November 14, 2012
Recently, Turkish Prime Minister Recep Tayyip Erdoğan has repeatedly expressed his opinion that Turkey should consider reinstating capital punishment “in certain situations.” He first brought the issue up at a meeting of his Justice and Development Party’s (AKP) deputies on Nov. 3, in reference to Abdullah Öcalan, the convicted leader of the outlawed Kurdistan Workers’ Party (PKK), and has returned to it on a number of occasions since. “Right now a lot of people in public surveys say that capital punishment should be reintroduced … It is legitimate in certain situations,” Erdoğan said. “Yes, the death penalty was removed from Europe, but has it left America, Japan and China? Then there is a justified cause for the death penalty to remain.”
Capital punishment was abolished by Turkey in 2002, just prior to the AKP’s accession to power in the general elections of that year. Although no execution had been carried out by the Turkish state since 1984, an official end to the practice on the Turkish law books was seen as one of the key steps in Turkey’s EU accession process, which was then entering its most energetic period. The decision was fairly controversial at the time, as PKK leader Öcalan was captured and sentenced to death by the Turkish authorities in 1999. With the abolition of capital punishment, this sentence was commuted to life imprisonment, and Öcalan has since been held in a remote prison on İmralı Island in the Marmara Sea. With the recent spike in clashes between the Turkish security forces and the PKK, Erdoğan’s words on capital punishment should be interpreted in terms of the government’s failure to solve the Kurdish question – populist sentiments aiming to deflect nationalist criticism that he has made too many concessions to Kurdish rights with little to show in return.
The most striking newspaper coverage of the issue I saw came from popular pro-government daily Sabah, the newspaper with the fourth highest circulation nationally. Its Nov. 13 front page carried the bold headline “Bring back capital punishment, end this business.” These were the words of Fatma Çınar, the mother of one of the 17 soldiers killed in the recent helicopter crash in the southeastern province of Siirt, speaking at her son’s funeral. The crash was not a result of direct clashes with the PKK, but it was enough for PM Erdoğan to frame it as taking place within “much intensified, multi-dimensional” military operations in the region.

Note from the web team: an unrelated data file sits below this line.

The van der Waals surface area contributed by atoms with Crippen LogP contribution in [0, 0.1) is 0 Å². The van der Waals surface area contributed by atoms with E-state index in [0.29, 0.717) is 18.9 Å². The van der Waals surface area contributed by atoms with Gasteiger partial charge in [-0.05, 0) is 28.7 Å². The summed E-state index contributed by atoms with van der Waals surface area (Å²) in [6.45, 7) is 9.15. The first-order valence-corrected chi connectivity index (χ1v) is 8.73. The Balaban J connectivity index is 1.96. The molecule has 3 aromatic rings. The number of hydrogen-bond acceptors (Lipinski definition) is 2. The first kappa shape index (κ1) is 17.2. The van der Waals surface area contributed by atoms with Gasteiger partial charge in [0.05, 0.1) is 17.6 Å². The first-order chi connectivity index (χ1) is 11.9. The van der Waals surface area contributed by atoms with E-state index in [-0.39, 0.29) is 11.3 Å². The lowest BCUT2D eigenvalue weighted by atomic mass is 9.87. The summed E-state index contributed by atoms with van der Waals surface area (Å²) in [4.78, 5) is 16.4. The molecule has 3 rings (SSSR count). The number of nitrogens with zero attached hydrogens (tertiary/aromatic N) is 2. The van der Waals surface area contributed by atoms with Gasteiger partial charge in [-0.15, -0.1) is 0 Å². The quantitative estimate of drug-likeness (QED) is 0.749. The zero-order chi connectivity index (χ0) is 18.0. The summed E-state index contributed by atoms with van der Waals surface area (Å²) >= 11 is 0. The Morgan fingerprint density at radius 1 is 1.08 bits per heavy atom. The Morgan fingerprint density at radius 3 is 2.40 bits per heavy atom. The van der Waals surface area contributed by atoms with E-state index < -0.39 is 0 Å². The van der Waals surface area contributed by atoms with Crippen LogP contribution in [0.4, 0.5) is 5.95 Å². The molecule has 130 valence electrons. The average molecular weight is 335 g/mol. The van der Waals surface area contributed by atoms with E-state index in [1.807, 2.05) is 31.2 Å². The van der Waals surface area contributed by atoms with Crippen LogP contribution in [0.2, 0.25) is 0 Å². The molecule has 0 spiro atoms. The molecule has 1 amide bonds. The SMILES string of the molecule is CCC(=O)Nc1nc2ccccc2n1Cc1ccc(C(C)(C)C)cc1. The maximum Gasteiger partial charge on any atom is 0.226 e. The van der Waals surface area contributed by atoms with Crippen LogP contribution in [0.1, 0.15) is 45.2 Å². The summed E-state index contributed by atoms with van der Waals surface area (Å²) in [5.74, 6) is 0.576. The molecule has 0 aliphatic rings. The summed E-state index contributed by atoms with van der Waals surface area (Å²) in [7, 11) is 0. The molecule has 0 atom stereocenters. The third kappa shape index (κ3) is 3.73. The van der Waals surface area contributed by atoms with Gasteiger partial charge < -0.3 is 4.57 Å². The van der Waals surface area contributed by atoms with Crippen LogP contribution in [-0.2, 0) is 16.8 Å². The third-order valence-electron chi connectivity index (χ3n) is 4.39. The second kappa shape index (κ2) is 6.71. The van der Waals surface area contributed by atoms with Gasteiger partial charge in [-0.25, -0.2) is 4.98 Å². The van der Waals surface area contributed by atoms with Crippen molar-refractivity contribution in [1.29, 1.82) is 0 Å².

The return of the issue to the national debate has predictably raised eyebrows among those parts of the media who retain forlorn hopes that Turkey’s EU accession process can still be revived from its current moribund state. Opposition Republican People’s Party (CHP) deputy Rıza Türmen, who worked for 10 years at the European Court of Human Rights, wrote in Milliyet on Nov. 13: “Capital punishment is banned according to the third section of the European Union’s founding principles, and the lifting of capital punishment is a precondition for membership of the EU and the European Council … Is leaving the EU process what the prime minister actually wants?” Meanwhile, Taraf editor Ahmet Altan’s disillusionment continued on the same day: “We’ve gone from a country that celebrated with enthusiasm the opening of ‘full EU membership negotiations,’ to one with a prime minister – like a funeral undertaker – shouting ‘hang them, hang them’ at every opportunity.” A response even came from the murky corridors of the EU itself, with Peter Stano, the spokesman for Enlargement Commissioner Stefan Füle, stating: “Our position on this is quite clear. Countries wishing to be a member of the EU cannot practice capital punishment. If capital punishment comes, the EU goes.”
Meanwhile, the hunger strikes of 700 Kurdish prisoners today entered their 64th day. Despite the increasing urgency of the situation, Erdoğan has so far ignored calls to directly engage in finding a solution. He even spent Nov. 12 in his hometown of Rize, receiving an honorary doctorate from the newly-established “Recep Tayyip Erdoğan University” (it’s sometimes difficult to tell in Turkey that you’re not reading The Onion). His words on capital punishment have certainly been an effective tactic distracting some attention away from the critical situation of the strikers. However, like the Peace and Democracy Party’s (BDP) recent remarks about erecting a statue of Öcalan, they have hardly done much to help create an atmosphere congenial to a solution.